Skip to main content

Summer Lovin' Series: How long can DOR collect child support for?

Summer is finally here.  The air is humid, the sunblock is out, and it's finally time for vacations and school break.  But enjoying summer too much has its consequences.  Our Summer Lovin' series is about those consequences for Unmarried Parents in Massachusetts:

Summer Lovin' Series #6: How long can DOR collect child support for?

In Massachusetts, child support can continue until the child is twenty-three (23). Except for the absolute maximum of age twenty-three (23), child support does not end upon a specific age but rather when the child becomes "emancipated." Emancipation in Massachusetts is defined in M.G.L. ch. 208 s. 28.

In basic terms child support in Massachusetts stops when the child turns age:
  • 18, unless the child is still principally dependent on the custodial parent (i.e. the child is no longer principally dependent if they've moved out of the home, except for college, is employed full time, is married, of has joined the military);
  • 21, unless the child is enrolled in a full-time undergraduate college program;
  • 23, no matter what.
Kelsey & Trask, P.C. is now offering flat fee representation at DOR support hearings for a flat fee of $750 in most cases.  For teen parents under the age of 18, Kelsey & Trask, P.C. offers free representation for DOR support hearings.

For more information visit our webpage devoted specifically to DOR hearings.

Comments

Popular posts from this blog

What is the purpose of the Divorce Nisi waiting period?

In Massachusetts the statutory waiting period after a Judgment of Divorce and before the divorce becomes final (or absolute) is called the Nisi period. After a divorce case settles or goes to trial, a Judgment of Divorce Nisi will issue and it will become Absolute after a further ninety (90) days. This waiting period serves the purpose of allowing parties to change their mind before the divorce becomes final. If the Judgment of Divorce Nisi has issued but not become final yet, and you and your spouse decide you don't want to get divorced, then you can file a Motion to Dismiss and the Judgment will be undone. Although many of my clients who are getting divorced think the idea of getting back together with their ex sounds crazy, I have had cases where this happened. In addition to offering a grace period to change your mind, the Nisi period has three other legal effects: 1. The most obvious effect of the waiting period is that you cannot remarry during the Nisi period, be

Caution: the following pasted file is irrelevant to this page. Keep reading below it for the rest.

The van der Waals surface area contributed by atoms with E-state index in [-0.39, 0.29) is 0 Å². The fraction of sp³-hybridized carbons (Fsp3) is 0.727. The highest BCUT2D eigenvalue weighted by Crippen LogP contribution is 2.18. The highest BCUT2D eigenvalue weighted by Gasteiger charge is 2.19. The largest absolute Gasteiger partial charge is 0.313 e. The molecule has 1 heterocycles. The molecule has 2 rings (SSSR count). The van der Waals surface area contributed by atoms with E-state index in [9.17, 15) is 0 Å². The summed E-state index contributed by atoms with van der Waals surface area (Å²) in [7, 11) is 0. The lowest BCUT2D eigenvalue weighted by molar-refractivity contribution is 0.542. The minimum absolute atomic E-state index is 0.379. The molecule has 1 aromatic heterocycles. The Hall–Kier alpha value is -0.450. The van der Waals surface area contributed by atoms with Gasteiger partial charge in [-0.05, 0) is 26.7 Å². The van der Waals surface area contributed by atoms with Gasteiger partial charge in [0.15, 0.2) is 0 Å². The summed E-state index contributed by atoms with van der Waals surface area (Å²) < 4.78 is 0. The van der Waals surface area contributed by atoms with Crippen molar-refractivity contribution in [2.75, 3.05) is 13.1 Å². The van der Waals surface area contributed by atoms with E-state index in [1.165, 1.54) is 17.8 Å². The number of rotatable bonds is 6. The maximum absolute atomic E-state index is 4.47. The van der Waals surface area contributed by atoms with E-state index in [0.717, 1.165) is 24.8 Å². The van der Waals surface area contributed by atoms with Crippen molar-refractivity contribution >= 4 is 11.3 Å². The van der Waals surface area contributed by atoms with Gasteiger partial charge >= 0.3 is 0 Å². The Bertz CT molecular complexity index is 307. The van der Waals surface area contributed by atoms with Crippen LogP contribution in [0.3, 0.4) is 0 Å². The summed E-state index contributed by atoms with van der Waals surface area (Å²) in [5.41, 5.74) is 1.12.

Does a Criminal Record affect Child Custody?

If one of the parents in a custody case has a criminal record, the types of crimes on their record could have an effect on their chances of obtaining custody. In custody cases the issue is always going to come down to whether or not the best interests of the child might be affected. In the most extreme case, in which one parent has been convicted of first degree murder of the other parent, the law specifically prohibits visitation with the children until they are of a suitable age to assent. Similarly, but to a less serious degree, in making custody and visitation determinations the court will consider crimes that would cause one to question the fitness of a parent. These types of crimes would obviously include any violent crime convictions which could call into question whether the children would be in danger around a parent who has shown themselves to resort to violence when faced with conflict. In addition, drug and alcohol abuse offenses would call into question a parent&#

What happens after my Divorce Agreement is approved by a Judge?

If you filed a Joint Petition for Divorce in Massachusetts then you will participate in an uncontested divorce hearing and the Judge will then issue Findings of Fact the day of the hearing.  A Judgment of Divorce Nisi will issue after thirty (30) days, and it will become Absolute after a further ninety (90) days. This means that if you file a Joint Petition for Divorce you are not legally and officially divorced until 120 days after the divorce hearing date. If you filed a Complaint for Divorce  then your case will end either with a trial (if you don't settle) or an uncontested divorce hearing (if you settle).  If you reach an Agreement, then a Judgment of Divorce Nisi will issue and be effective as of the date of the uncontested divorce hearing, and it will become Absolute after a further ninety (90) days. This means that if you file a Complaint for Divorce you are not legally and officially divorced until 90 days after the divorce hearing date. Therefore, for 90 - 120 day